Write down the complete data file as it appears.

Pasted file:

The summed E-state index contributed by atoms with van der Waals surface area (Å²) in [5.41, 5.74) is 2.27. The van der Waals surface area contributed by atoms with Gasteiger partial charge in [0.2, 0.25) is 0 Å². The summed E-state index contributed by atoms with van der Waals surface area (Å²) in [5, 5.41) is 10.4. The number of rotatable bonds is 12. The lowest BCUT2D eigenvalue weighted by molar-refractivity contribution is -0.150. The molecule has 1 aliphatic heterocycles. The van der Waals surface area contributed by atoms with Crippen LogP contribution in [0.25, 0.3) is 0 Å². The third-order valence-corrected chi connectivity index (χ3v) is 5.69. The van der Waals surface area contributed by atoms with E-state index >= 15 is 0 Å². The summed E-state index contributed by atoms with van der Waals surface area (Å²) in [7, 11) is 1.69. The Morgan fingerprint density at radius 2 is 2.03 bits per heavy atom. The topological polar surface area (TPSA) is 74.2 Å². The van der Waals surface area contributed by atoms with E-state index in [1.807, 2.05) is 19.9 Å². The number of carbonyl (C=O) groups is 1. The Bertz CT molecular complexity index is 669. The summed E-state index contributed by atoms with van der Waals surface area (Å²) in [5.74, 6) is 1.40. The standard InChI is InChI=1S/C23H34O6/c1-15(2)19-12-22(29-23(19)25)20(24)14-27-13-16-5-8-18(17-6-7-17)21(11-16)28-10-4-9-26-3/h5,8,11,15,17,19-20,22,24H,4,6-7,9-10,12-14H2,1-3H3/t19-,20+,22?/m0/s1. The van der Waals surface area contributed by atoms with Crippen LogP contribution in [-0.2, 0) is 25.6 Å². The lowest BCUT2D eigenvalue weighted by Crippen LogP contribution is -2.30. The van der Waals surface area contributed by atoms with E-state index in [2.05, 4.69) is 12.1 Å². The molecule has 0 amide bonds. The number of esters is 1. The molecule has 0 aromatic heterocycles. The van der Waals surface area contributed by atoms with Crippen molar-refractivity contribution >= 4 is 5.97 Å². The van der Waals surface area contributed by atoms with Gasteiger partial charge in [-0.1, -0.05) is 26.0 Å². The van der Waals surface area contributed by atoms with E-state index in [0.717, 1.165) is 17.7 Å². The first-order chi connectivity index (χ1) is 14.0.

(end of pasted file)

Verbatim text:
The summed E-state index contributed by atoms with van der Waals surface area (Å²) in [5.41, 5.74) is 2.27. The van der Waals surface area contributed by atoms with Gasteiger partial charge in [0.2, 0.25) is 0 Å². The summed E-state index contributed by atoms with van der Waals surface area (Å²) in [5, 5.41) is 10.4. The number of rotatable bonds is 12. The lowest BCUT2D eigenvalue weighted by molar-refractivity contribution is -0.150. The molecule has 1 aliphatic heterocycles. The van der Waals surface area contributed by atoms with Crippen LogP contribution in [0.25, 0.3) is 0 Å². The third-order valence-corrected chi connectivity index (χ3v) is 5.69. The van der Waals surface area contributed by atoms with E-state index >= 15 is 0 Å². The summed E-state index contributed by atoms with van der Waals surface area (Å²) in [7, 11) is 1.69. The Morgan fingerprint density at radius 2 is 2.03 bits per heavy atom. The topological polar surface area (TPSA) is 74.2 Å². The van der Waals surface area contributed by atoms with E-state index in [1.807, 2.05) is 19.9 Å². The number of carbonyl (C=O) groups is 1. The Bertz CT molecular complexity index is 669. The summed E-state index contributed by atoms with van der Waals surface area (Å²) in [5.74, 6) is 1.40. The standard InChI is InChI=1S/C23H34O6/c1-15(2)19-12-22(29-23(19)25)20(24)14-27-13-16-5-8-18(17-6-7-17)21(11-16)28-10-4-9-26-3/h5,8,11,15,17,19-20,22,24H,4,6-7,9-10,12-14H2,1-3H3/t19-,20+,22?/m0/s1. The van der Waals surface area contributed by atoms with Crippen LogP contribution in [-0.2, 0) is 25.6 Å². The lowest BCUT2D eigenvalue weighted by Crippen LogP contribution is -2.30. The van der Waals surface area contributed by atoms with E-state index in [2.05, 4.69) is 12.1 Å². The molecule has 0 amide bonds. The number of esters is 1. The molecule has 0 aromatic heterocycles. The van der Waals surface area contributed by atoms with Crippen molar-refractivity contribution >= 4 is 5.97 Å². The van der Waals surface area contributed by atoms with Gasteiger partial charge in [-0.1, -0.05) is 26.0 Å². The van der Waals surface area contributed by atoms with E-state index in [0.717, 1.165) is 17.7 Å². The first-order chi connectivity index (χ1) is 14.0.